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How to be an Amateur Astronomer

Looking to dive deep into the cosmos, first hand? Or merely want to know the local system better? Here’s how to get started with your own space odyssey.

We will start this DIY with the assumption that anyone who wants to be an amateur astronomer has a basic understanding of astronomical concepts like our solar system, the planets, a star, satellite bodies like the moon etc. Now, of course, you need to know a lot more to qualify even as an amateur astronomer but brushing up your basic celestial concepts would be a good idea before progressing further.

Step 1: Read up… and read up some more.

There is practically no limit to how much you can know about astronomy. Hell, even the most informed and well known astronomers of our generation will admit to truly not knowing much about the big expanse and what’s out there. But of what is known, there’s a lot you need to familiarise yourself with. For instance, to even get started with stargazing, you need to be familiar with the night sky and the way it’s laid out. But if you can use a map to find your way around your city, this shouldn’t really be a tough job. You will also need to understand concepts like the celestial sphere, how the sky moves, and check out a guide on how to read a star chart here.

MessierStarChart
A Messier Star Chart: This is why you need to understand the basics first. Click on the image for high-res

To understand the night sky and any basic sky-map, you need to know how to measure the night sky. The measurements and how they apply to what’s up there are quite different as compared to how they’re used down here. Check out this handy guide on how to measure angles in the night sky.

Step 2: Look up.. And bring your smartphone along

Even before you dive deeper, a really good way to make sure you understand what you’re reading about is to go out there and look up. The night sky has a lot of amazing treasures to offer even if you do not have a telescope or any advanced equipment. If you’ve tried your hand at some star maps based on your location and the season, now would be the right time to try and locate those constellations that you’ve been reading up about. And there’s a particularly interesting way to do that easily – your smartphone.

The Sky Map app
The Sky Map app

Use a star mapping app on your phone – a particularly good one being the Sky Map for Android – as a guide to the night sky. Don’t be overwhelmed by all the information on the screen. Use the toggles to only see things that you’ve understood so far. Gradually, as you grow your knowledge about different celestial bodies, you’ll be able to identify them with the naked eye, maybe even without the app to guide you.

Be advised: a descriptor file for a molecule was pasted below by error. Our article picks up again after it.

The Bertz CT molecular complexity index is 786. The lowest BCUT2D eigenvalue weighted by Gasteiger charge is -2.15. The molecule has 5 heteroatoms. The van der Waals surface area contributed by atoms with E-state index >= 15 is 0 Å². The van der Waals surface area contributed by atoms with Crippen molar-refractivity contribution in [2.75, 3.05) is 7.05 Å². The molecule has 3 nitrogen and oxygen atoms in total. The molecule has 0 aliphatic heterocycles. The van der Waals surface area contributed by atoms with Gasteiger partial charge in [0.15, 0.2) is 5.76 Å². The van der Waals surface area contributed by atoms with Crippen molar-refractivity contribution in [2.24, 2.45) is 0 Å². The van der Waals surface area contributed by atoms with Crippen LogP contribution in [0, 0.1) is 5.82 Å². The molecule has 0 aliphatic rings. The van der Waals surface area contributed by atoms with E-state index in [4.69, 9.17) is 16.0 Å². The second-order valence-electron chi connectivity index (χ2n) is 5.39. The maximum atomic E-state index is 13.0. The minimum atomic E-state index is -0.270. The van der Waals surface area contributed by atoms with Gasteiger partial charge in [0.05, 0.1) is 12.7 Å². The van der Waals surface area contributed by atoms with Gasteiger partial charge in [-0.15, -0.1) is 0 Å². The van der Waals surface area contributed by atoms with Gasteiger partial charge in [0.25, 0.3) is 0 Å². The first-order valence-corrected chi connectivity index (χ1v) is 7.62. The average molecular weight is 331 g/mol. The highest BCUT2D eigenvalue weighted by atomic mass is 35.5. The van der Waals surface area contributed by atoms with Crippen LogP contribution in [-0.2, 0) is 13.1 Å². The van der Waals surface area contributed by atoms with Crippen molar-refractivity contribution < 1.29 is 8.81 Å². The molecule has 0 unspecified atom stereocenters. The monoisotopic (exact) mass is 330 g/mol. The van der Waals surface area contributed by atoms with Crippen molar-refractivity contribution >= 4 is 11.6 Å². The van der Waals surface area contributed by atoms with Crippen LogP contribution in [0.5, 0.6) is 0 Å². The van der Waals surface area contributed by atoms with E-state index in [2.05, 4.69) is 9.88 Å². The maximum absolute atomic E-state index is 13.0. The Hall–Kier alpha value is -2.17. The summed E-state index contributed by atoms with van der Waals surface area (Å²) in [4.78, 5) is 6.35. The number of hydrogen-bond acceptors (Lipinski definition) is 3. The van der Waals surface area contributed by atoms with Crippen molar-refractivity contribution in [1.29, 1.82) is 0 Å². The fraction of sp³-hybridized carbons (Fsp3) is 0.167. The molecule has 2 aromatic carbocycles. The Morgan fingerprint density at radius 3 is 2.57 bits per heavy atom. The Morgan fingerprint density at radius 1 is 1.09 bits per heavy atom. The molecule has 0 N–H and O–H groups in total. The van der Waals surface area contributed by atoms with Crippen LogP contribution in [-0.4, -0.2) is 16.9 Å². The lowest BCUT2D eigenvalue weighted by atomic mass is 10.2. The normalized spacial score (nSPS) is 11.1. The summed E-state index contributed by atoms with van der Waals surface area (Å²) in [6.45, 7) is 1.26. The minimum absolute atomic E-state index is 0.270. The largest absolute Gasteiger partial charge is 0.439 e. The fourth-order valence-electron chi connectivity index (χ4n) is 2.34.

Step 3: Mingle with the community

Once you’ve done your reading, familiarised yourself with astronomy lingo and believe that you can hold your own in a conversation about the cosmos, it’s now time to go out there and get to know the community.

There are quite a few good astronomy clubs in India which welcome amateurs into their folds. The Astronomical Society of India was established in 1972 and has grown to become the prime association of professional astronomers in India. The society has close to 1000 members. While it is a bit difficult to become a member, even as a student, since they require approval from two existing regular members, it is highly likely that you can reach out to an existing member to present your case. They maintain a list of existing members here.

Meetup
Meetup can be used to host gatherings for any interest group

If you’re in Bangalore, check out Association of Bangalore Amateur Astronomers (ABAA), the third oldest astronomy club in India. They hold regular meetings and workshops for amateur astronomers as well. In Delhi, Amateur Astronomers Association, Delhi (AAAD) would be your best bet and you could go for Jyotirvidya Parisanstha if you’re in Pune. On social media, a couple of really helpful places to post all your queries at any level can be found here and here. One of your primary objectives should be to find astronomy enthusiasts in your city. For this, you can use local meetup services like Meetup where you can find multiple enthusiast groups and even the chance to try out your hand at some actual stargazing equipment.

Step 4: Get your own gear… Or build it

Before you google ‘best telescopes under….’ keep in mind that often the best first telescope is a pair of binoculars. A good pair should bring many things within our own galaxy into a much better perspective. Once you get the hang of looking through viewfinders at the night sky and have ticked off most things on this list, check out this detailed guide on understanding which telescope you actually need.

telescope
Celestron NexStar 8 SE Telescope, available on Amazon for only 2.5lakhs.

Your previous experience with trying out different equipments should also come in handy here. Also, don’t forget to get the right mount and other accessories for your telescope, as without them even the best telescopes in the world are practically useless. And if you’re up for the task, you could even build your own telescope! Check out this basic guide from NASA and this advanced one on Instructables. You’ll find most of your required materials online on websites like Amazon.

Step 5: Stargaze

Find a good nice spot with a clear sky above your head, either in your own city or town or nearby on a weekend outing. In fact, plan one for this weekend to catch the Perseid meteor shower on Friday. Saturday and possibly Sunday night. Do let us know how your stargazing goes at editor@digit.in

Source: One-Minute Astronomer

Arnab Mukherjee

Arnab Mukherjee